Radical steps could lead to return of inspector raj: PM

Radical steps could lead to return of inspector raj: PM

NEW DELHI: While India prepares itself to fight corruption, which has become a “big issue” and caused “genuine concern”, it should guard against radical steps that could turn it into a police state or bring back inspector raj, Prime Minister Manmohan Singh said on Wednesday.The remark came during an interaction with a group of editors. The interaction was held to counter the growing perception that at a time when the government was faced with an image deficit on the issue of corruption and other challenges, the Prime Minister had not been communicating enough with people. This was the fourth interaction the Prime Minister had with the media in his second term. He stepped out to rebut the perception that he had been reduced to a lame duck and could be asked to make room for Rahul Gandhi.Corruption, which has been seized upon by the opposition to torment the government and the Congress, took up a huge chunk of the Prime Minister’s inaugural remarks. It figured prominently also in the question-answer session that followed, with Singh admitting that the telecom and Commonwealth Games scams had taken a toll on his government’s reputation and anguished the middle classes.”Some events – the telecom scam, the Commonwealth Games — have caused genuine concern among large classes of middle class opinion that cannot be wished away,” he said. “In the situation that we are faced today, day in day out I think we are described as the most corrupt government.”

Indeed, one of the editors told Singh that while his personal integrity remained untarnished, perception had grown that he had “allowed things to happen”. Interpreting the question as echoing the view that he failed to stop A Raja from perpetrating the 2G scam, Singh suggested that he was betrayed by the sacked telecom minister. He said that as Prime Minister he had to trust his minister when he promised to abide by rules. “How can I conduct a post mortem? I am not an expert in telecom ministers. As Prime Minister, it is not that I am very knowledgeable about these matters. Or, that I can spend so much of my time, to look after each and every ministry.”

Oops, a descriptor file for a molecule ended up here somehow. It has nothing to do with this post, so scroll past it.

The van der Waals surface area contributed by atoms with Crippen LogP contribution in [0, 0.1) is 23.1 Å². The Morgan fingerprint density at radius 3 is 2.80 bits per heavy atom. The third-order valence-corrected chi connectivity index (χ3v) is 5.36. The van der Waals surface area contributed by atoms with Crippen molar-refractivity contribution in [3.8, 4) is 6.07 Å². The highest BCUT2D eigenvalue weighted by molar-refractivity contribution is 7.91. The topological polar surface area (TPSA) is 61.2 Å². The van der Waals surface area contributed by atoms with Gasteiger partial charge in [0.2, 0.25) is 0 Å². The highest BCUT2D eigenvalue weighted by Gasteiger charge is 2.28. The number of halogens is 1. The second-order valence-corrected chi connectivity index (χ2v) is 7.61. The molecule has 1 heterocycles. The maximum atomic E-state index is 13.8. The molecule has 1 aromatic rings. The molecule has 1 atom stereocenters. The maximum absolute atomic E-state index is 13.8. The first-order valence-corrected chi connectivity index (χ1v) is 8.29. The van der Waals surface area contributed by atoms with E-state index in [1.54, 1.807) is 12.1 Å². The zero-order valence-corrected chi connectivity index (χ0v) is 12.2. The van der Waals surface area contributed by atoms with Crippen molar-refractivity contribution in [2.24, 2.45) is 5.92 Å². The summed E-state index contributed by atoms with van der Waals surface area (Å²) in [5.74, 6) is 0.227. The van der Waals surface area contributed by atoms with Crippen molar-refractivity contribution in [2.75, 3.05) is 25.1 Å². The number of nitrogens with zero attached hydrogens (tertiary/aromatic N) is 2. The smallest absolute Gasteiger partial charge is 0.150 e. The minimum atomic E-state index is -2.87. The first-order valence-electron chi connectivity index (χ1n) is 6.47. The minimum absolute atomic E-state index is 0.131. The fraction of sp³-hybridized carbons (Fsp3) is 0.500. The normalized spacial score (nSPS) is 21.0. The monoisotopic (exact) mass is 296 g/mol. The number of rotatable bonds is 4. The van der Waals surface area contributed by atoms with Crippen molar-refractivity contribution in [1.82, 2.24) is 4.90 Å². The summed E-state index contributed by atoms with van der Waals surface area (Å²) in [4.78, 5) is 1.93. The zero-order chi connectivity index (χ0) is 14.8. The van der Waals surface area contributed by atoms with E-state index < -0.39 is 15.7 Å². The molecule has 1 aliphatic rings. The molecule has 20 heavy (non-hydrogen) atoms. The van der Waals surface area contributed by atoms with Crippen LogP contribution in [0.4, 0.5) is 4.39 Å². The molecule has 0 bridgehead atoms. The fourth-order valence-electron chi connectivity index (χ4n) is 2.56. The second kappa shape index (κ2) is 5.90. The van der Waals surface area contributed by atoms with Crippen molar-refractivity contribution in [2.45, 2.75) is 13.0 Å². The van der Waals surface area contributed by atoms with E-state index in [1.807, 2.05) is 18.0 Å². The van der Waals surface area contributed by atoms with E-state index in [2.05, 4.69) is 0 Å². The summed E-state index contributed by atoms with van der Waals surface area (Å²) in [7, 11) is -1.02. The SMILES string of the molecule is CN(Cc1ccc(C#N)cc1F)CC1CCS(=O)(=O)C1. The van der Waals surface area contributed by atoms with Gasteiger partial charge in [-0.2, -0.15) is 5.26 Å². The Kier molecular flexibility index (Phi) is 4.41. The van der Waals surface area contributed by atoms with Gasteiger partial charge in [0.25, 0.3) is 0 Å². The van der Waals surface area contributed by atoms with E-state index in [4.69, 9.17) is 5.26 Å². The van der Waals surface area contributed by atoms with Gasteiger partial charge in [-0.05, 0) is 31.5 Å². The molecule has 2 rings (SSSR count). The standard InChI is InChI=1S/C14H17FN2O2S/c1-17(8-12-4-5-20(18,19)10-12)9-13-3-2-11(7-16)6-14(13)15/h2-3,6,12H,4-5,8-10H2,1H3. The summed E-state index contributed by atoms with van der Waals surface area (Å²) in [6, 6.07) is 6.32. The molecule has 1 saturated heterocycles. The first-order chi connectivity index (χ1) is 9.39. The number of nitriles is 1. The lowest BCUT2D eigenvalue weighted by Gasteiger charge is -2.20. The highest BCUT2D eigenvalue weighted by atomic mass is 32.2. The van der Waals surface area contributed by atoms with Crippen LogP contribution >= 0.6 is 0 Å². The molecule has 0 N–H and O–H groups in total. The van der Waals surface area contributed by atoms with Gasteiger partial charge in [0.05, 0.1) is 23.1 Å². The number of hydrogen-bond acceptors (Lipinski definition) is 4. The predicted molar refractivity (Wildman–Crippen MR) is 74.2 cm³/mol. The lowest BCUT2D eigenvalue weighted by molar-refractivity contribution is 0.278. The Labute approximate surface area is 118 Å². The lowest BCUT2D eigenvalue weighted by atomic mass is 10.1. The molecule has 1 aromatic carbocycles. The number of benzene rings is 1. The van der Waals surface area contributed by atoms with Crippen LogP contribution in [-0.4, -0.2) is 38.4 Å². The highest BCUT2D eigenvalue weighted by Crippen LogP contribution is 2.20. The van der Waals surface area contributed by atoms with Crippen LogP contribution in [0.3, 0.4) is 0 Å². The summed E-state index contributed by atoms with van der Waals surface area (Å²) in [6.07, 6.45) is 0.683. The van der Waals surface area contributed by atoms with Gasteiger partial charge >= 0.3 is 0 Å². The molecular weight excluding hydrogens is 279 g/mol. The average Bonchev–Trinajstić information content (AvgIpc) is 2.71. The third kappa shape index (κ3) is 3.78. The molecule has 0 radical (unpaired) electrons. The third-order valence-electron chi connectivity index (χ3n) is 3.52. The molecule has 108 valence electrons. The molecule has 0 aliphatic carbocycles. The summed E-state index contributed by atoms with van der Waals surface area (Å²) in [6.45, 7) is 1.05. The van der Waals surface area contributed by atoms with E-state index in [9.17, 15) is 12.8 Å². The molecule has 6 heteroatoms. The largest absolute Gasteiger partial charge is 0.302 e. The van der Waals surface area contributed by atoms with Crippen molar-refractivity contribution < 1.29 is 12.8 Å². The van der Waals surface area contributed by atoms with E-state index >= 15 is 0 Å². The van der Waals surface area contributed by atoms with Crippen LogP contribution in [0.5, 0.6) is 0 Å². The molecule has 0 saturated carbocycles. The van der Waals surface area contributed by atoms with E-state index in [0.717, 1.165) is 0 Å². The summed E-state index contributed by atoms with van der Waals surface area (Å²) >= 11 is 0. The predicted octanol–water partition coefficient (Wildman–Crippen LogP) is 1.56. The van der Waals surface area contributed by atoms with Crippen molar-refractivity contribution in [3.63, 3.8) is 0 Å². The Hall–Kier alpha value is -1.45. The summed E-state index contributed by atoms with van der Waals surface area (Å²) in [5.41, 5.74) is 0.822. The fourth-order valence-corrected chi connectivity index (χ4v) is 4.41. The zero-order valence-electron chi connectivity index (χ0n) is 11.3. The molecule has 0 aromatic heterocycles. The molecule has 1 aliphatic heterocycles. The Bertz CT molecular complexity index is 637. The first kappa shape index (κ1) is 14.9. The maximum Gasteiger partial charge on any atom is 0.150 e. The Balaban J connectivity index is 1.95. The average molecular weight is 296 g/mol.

Singh also criticized Raja for wrongly claiming that he had PM’s endorsement. “One observation that my private secretary recorded, that the PM says that there must be transparency — the minister should have said that it was his responsibility — rather than saying that the Prime Minister has also endorsed it.”When told that the government failed to take notice of newspaper reports about irregularities in the allocation of 2G licences and spectrum, the Prime Minister said that he could not have gone by newspaper reports alone. “There were people on both sides writing to me. If I go by the newspapers every day, I would have to refer everything to the CBI, and the CBI would sit in judgment. And if I continued in this vein, our public sector would not be able to perform. It would greatly weaken the (entrepreneurial forces) that have unleashed, and willy-nilly install a police raj”.

He hit out at the Comptroller and Auditor General, whose reports on 2G and alleged favours to oil firms have embarrassed the government, for overstepping its “constitutional mandate”. “It has never been in the past that the CAG has held a press conference as the present CAG (Vinod Rai) has done. Never in the past has the CAG decided to comment on a policy issue. It should limit the office to the role defined in the Constitution”.In his opening remarks, Singh said that their post facto analysis of decisions by CAG and parliamentary committees did not recognize that the government had fewer facts when decisions were made.He criticized the media for creating the perception that his government was under siege and for simultaneously playing “the accuser, the prosecutor and the judge”. ”

I think there is a growing perception that this government is under siege, that we have not been able to deliver on agenda. An atmosphere has been created in the country – and this I say with all humility – the role of the media in many cases have become that of the accuser, the prosecutor and the judge,” Singh said.At another point during the interaction, he said sections of the media had lent an ear to the opposition’s clever propaganda that his government had become a lame-duck government.The reporting of court cases by the media also came in for criticism from the Prime Minister. He said he had discussed the issue with judges. “They (judges) say that the way press reports creates a real problem. I think everybody should exercise restraint … press reportage causes sensationalism,” he said. – TOI